Wahoo wrestles at around 250 pounds, which is 50 pounds more than he weighed as an outstanding running back at Midland (Texas) High School and nearly 70 pounds more than he weighed as a fullback, halfback, end and punter (he had a 91-yard punt in 1958 and averaged more than 40 yards per kick for three years) at Oklahoma. That vast increase in weight has naturally affected Wahoo's mobility. "He's an overstuffed middleweight," said one AFL coach. "At 205 Wahoo could move with authority, but not at 240. The tackles can cut him off on the wide stuff. He can't handle much responsibility on passes. He's a good blitzer and is strong on running plays that come straight at him. But he's a harum-scarum type, and you can't build a solid defense around him."
Such talk puts Wahoo in the mood to attack a wagon train. "My greatest assets are my size and strength," Wahoo said. "I just don't get blocked. If I get blocked more than twice, I had a lousy game. I'm only 6 feet 1, which is short for my weight, but I have tremendous shoulders and arms and can knock off blockers. I have regular pass responsibility. San Diego tried to throw on me six or seven times when we played them this season. They made me cover Paul Lowe. I don't have his speed, but I would stay in there and read whether the play was a run, draw or screen, and then if Lowe came I went with him hard. I've seen the same backs in this league year after year for five years, and I know what they can do and where they're going, and I go with them. I knock down about three passes a game. I intercepted six in the last two seasons, and I'm 50% improved on pass defense this season. Nobody kills me passing."
Confidence, clearly, is a virtue Wahoo has in abundance. He signed as a free agent with the Dallas Cowboys of the National Football League in 1960 although he had been drafted by the Chargers of the AFL, because he had been criticized for leaving his home state to play at Oklahoma and because he thought he could take the middle line-backing job away from Jerry Tubbs, another Texan who had been an All-America at Oklahoma. Wahoo impressed the Cowboys with his toughness. He scrimmaged with a dislocated shoulder and still whacked the runners viciously when he could catch them. "He has an Indian stoicism toward pain," said Cowboy Trainer Clint Houy. But Tubbs was one of the very few reliable players the Cowboys had in those days, and Wahoo was released. "They made a terrible mistake," Wahoo says. He went briefly to the Chargers, but wound up playing 10 games for the Houston Oilers that year and in 1961 moved on to Denver as a linebacker and, for a while, as a punter.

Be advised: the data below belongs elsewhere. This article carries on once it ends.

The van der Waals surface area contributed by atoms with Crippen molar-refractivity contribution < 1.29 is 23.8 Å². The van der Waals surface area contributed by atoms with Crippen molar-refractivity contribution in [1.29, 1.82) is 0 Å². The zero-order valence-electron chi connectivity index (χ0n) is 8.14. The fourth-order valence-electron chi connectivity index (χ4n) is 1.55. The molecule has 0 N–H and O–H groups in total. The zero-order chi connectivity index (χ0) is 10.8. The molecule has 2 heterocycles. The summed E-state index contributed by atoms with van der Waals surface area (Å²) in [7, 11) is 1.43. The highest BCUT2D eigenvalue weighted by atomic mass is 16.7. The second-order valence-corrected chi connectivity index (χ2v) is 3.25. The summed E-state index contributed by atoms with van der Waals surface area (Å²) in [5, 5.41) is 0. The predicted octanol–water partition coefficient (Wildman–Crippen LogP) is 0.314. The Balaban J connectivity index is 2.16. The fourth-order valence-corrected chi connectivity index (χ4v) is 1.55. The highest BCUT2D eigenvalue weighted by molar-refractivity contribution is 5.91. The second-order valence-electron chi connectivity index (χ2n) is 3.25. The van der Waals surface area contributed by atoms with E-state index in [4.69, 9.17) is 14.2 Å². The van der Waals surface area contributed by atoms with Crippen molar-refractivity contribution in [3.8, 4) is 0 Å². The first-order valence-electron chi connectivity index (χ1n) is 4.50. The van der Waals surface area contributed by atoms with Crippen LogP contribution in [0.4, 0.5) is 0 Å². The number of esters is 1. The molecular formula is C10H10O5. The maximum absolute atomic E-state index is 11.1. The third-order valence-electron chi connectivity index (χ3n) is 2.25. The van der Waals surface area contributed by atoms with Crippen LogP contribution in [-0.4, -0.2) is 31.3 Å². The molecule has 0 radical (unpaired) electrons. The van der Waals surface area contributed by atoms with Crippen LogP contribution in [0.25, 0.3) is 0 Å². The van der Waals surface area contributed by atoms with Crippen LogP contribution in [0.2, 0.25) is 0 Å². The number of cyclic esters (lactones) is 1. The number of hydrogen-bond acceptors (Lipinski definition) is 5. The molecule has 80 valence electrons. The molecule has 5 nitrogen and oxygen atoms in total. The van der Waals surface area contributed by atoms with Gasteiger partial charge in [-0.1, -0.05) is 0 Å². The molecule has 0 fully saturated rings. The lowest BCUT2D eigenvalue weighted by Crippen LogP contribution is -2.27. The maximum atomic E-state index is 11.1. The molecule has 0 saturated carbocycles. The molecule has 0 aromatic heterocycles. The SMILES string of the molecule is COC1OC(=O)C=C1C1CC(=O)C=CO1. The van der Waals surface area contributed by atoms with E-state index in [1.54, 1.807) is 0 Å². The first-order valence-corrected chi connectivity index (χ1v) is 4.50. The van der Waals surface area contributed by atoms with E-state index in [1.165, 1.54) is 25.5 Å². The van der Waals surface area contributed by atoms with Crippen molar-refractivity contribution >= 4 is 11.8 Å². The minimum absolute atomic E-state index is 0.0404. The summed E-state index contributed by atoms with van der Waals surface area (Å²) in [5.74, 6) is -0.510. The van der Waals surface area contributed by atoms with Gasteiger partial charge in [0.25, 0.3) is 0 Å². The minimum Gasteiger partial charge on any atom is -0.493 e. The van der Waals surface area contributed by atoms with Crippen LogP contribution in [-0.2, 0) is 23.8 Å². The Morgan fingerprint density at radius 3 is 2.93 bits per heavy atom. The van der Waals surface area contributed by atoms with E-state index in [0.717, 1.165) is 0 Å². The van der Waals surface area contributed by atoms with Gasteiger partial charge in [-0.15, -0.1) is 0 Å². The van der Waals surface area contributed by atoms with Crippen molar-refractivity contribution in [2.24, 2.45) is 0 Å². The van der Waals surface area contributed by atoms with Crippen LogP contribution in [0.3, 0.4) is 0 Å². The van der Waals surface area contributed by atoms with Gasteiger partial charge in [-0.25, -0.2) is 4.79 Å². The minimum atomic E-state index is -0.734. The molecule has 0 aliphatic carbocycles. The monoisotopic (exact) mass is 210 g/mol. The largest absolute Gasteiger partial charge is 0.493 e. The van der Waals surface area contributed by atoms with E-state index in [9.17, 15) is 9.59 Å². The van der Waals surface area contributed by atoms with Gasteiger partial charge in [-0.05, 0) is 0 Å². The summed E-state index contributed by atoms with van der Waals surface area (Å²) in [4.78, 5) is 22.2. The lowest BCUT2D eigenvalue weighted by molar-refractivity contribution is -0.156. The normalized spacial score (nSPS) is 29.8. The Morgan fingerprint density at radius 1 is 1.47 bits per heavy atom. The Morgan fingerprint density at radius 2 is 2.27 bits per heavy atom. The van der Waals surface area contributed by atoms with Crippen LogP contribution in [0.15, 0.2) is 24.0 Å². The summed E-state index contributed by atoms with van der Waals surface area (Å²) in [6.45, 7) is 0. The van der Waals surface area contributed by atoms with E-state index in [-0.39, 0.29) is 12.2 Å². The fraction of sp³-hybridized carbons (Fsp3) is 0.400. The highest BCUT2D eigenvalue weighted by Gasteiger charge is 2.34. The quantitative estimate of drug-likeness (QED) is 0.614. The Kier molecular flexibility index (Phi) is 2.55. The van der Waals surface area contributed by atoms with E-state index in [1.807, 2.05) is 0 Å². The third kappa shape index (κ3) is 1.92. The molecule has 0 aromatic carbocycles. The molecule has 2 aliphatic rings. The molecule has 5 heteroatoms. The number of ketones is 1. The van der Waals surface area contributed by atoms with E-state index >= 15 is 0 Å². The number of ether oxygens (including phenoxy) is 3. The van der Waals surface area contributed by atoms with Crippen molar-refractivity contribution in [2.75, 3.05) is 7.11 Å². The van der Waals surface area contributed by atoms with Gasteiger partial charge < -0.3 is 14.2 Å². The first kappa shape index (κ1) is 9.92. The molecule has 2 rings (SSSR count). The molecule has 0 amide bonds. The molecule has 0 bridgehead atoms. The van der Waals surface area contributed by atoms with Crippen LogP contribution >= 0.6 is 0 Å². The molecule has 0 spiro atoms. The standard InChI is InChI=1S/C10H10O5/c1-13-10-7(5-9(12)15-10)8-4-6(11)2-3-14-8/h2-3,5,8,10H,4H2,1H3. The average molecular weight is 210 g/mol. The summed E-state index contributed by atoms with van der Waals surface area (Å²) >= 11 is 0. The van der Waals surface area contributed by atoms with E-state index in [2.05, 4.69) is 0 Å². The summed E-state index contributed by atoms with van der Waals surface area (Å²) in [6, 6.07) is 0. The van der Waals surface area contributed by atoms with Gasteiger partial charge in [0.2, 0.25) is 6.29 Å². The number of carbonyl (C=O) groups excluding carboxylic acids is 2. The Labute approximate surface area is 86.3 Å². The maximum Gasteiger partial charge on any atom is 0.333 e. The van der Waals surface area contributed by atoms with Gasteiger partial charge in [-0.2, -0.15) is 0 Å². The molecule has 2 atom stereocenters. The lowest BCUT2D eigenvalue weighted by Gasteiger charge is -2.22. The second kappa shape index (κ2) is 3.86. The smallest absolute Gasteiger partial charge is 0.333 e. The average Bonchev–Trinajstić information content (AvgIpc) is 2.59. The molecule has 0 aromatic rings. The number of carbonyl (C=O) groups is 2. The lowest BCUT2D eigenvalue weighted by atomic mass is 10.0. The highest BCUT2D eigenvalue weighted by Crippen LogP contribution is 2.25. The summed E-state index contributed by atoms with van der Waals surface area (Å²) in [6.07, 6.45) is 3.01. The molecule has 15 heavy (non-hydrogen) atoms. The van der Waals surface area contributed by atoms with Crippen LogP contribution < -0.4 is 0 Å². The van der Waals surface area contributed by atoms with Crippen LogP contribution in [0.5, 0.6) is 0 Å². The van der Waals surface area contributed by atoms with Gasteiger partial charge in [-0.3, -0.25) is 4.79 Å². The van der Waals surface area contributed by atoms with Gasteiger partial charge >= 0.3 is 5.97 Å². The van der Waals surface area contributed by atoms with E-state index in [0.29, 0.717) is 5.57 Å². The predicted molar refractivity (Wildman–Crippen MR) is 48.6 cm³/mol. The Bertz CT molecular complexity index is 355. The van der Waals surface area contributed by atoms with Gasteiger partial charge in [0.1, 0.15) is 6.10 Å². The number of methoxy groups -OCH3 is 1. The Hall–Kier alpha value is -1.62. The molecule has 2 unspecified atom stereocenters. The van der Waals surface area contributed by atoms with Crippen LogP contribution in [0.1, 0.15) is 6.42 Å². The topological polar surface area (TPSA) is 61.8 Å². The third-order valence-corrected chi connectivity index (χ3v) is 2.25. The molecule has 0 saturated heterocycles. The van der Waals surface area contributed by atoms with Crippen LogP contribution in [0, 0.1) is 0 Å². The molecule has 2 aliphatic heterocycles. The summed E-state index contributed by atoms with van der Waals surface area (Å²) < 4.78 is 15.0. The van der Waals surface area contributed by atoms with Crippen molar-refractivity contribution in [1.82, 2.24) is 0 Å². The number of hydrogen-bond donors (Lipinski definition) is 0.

By then Wahoo had also acquired a reputation for causing trouble, most of it to do with finances. "He was a wild Indian," Faulkner said. But Wahoo married a girl named Monta Rae from Wink, Texas, after a one-month courtship, and settled down considerably. They now have a 15-month-old daughter, Nicole. "I'll admit I used to be wild. But that's behind me," Wahoo said. "I don't have time for all that cutting up."
As a New York businessman, Wahoo puts on his size-50 suit and leaves his Long Beach, N.Y. apartment on Mondays—the pros' traditional day off—for important discussions of matters like Wahoo T shirts and possible wrestling contracts in Madison Square Garden. It is quite a far whoop from his home in Midland, an oil town where he and his father, Big Wahoo, used to contemplate the drilling rigs on the burnt prairie. Wahoo may not be as good a middle linebacker as, say, Sherrill Headrick of Kansas City, Archie Matsos of Oakland, Nick Buoniconti of Boston or Chuck Allen of San Diego. Or, of course. Sam Huff. But Wahoo is probably a better wrestler than any of them, and he has improved the Jets' defense, and how many Buoniconti T shirts have you seen lately? A crowd simply could not shout "Headrick! Headrick! Headrick!" with the same delirious glee that it can shout "Wahoo! Wahoo! Wahoo!" The sound is not as joyous, and at Shea Stadium—where a young man drives madly up and down the sidelines in a toy jet plane whenever Wahoo does anything—the sound is mostly for Wahoo McDaniel. "I don't think the other players resent the attention I'm getting," Wahoo said. "They know how I am. I'll play just as hard whether those people holler or not. But it sure does sound sweet." The Jets, with 126,000 paid attendance after three games, agree.